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Small Wonder: an anthology of prose poems and microfiction

Posted in REVIEWS with tags , , , on March 18, 2013 by Richard Holt

Small Wonder is perhaps the publication the Australian Writing and reading landscape needed in order to jolt it from expectations that had begun to weigh heavily on the creative energy of published short fiction. Focusing on very short stories (to 800 words) and prose poetry the collection demonstrates the potential of forms that have not been well supported or represented in mainstream journals and anthologies. This alone would make it a valuable contribution. But it should be judged, and in my opinion highly praised, as a collection of great writing that bounces the reader, like a fretful dream, between ideas and notions of reality.

The organisation of the stories, alphabetical by author, seemed uninspired, but the more I read the more I appreciated that stories like these organise themselves. There might be many groupings made but with such punchy pieces of writing that task occurs in consideration of the whole. So rather than attempt to regather the works in the groups that emerged for me I’ll respond as the writers appear in the book.

Dael Allison’s tropical prose poems kick the collection off. They evoke not only a ‘top end’ landscape but a sense of time and partly hidden lives that seems to emerge from that landscape.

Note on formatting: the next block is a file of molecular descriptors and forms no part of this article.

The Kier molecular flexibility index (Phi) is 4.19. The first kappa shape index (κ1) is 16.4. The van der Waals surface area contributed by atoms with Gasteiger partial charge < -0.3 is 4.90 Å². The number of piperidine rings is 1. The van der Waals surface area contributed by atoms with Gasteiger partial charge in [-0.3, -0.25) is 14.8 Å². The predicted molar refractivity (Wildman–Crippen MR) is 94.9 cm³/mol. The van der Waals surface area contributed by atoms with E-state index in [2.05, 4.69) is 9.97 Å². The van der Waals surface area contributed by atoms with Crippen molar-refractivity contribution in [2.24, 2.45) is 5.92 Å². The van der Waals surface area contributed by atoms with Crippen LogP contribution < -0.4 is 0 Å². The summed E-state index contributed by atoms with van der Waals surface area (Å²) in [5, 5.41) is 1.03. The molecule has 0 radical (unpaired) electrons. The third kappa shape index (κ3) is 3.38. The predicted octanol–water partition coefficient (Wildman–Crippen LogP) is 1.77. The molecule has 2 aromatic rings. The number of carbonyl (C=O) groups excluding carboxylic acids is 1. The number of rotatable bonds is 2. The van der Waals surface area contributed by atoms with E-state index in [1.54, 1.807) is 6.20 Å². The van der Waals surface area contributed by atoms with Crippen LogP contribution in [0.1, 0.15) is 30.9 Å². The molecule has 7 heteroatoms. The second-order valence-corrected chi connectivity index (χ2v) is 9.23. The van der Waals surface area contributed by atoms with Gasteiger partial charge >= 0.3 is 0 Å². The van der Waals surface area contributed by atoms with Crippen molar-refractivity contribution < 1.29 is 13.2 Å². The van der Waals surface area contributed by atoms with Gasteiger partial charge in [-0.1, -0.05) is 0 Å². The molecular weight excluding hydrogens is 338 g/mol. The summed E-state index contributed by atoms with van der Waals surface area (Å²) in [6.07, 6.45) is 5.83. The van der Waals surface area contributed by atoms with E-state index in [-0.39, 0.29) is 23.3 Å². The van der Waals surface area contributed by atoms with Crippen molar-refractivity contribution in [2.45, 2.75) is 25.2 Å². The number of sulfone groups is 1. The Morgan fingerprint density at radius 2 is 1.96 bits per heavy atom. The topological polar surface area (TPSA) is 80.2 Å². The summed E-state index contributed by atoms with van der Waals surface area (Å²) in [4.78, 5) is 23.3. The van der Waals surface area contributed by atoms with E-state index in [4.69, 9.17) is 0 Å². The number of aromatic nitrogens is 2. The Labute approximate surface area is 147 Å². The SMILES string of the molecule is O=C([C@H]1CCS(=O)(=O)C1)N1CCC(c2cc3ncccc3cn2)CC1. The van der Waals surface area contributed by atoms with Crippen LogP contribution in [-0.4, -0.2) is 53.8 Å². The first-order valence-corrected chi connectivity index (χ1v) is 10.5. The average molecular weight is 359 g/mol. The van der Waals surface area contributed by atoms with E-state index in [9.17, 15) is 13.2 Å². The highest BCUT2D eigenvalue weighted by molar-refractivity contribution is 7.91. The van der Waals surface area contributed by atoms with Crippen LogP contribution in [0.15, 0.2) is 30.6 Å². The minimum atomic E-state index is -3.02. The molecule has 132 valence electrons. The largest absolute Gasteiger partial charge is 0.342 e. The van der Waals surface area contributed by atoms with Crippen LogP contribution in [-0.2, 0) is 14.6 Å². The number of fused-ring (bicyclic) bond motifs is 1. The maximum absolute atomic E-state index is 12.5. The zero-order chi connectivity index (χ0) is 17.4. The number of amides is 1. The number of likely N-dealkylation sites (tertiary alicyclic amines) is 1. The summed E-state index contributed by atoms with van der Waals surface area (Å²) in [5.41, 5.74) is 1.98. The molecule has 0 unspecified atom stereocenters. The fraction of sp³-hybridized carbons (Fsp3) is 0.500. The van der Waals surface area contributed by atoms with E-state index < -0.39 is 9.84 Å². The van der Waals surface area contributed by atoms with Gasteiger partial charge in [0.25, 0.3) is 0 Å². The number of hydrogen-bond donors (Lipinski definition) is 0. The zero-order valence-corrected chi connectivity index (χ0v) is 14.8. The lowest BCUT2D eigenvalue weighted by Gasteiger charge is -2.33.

A cluster of B’s demonstrate deviations from realism. Judith Beveridge’s ‘the Book of Birds, is classic magic realism, a simply told narrative that has, at its heart, a notion from beyond normal experience. Peter Boyle’s four pieces operate collectively as a meditation on the poetic. And Joanne burns’s ‘easy’ expands ideas cleverly from a single incident, a fall.

C brings us Michelle Cahill, in whose work the concept of magic realism is raised, but this time for the very real experience of childbirth and the biology and chemistry of parental love. John Carey’s, ‘Ivan’ is told with the detachment of a fairy tale. Echoes of the folk narratives that are a direct precursor for much contemporary very short fiction create the perfect storytelling voice for his simple tale. Shady Cosgrove’s ‘After School’ depicts a scene unfolding in an attic bedroom, with a protagonist’s virginity about to be lost to Isobel, whose parents are out and who knows what she’s doing. It’s a gem.

Moya Costello is the first of a number of writers whose works morph out of the act of list-making. It’s an effective tool for exploring ideas. Anna Couani’s first person reflection has the immediacy of autobiography against which the tawdry world of political paranoia forms a compelling backdrop.

Charles D’Anastasi was the winner of the competition from which about half the works in the anthology were chosen (the others being sourced from invited writers). His ‘Madame Bovary’ is a delightfully intimate piece in which the reader is taken, by the wandering mind of an audience member as poets read, into the carriage of one one of literature’s most familiar scenes. It is much more than an exercise in cleverness, though it is without doubt clever in an understated way.

There is no E in the author list. Much of what I enjoy about very short fiction is the gaps that such brevity requires. E is good. It leads me to…

Michael Farrell’s rambling interior monologue in which the ‘I’ of the author and the ‘you’ of the reader seem interchangeable and, in the end life goes on. Adam Ford’s ‘Sequel’ is sci-fi multiculturalism and hilarious to boot. It has the best opening line in the collection and never misses a beat.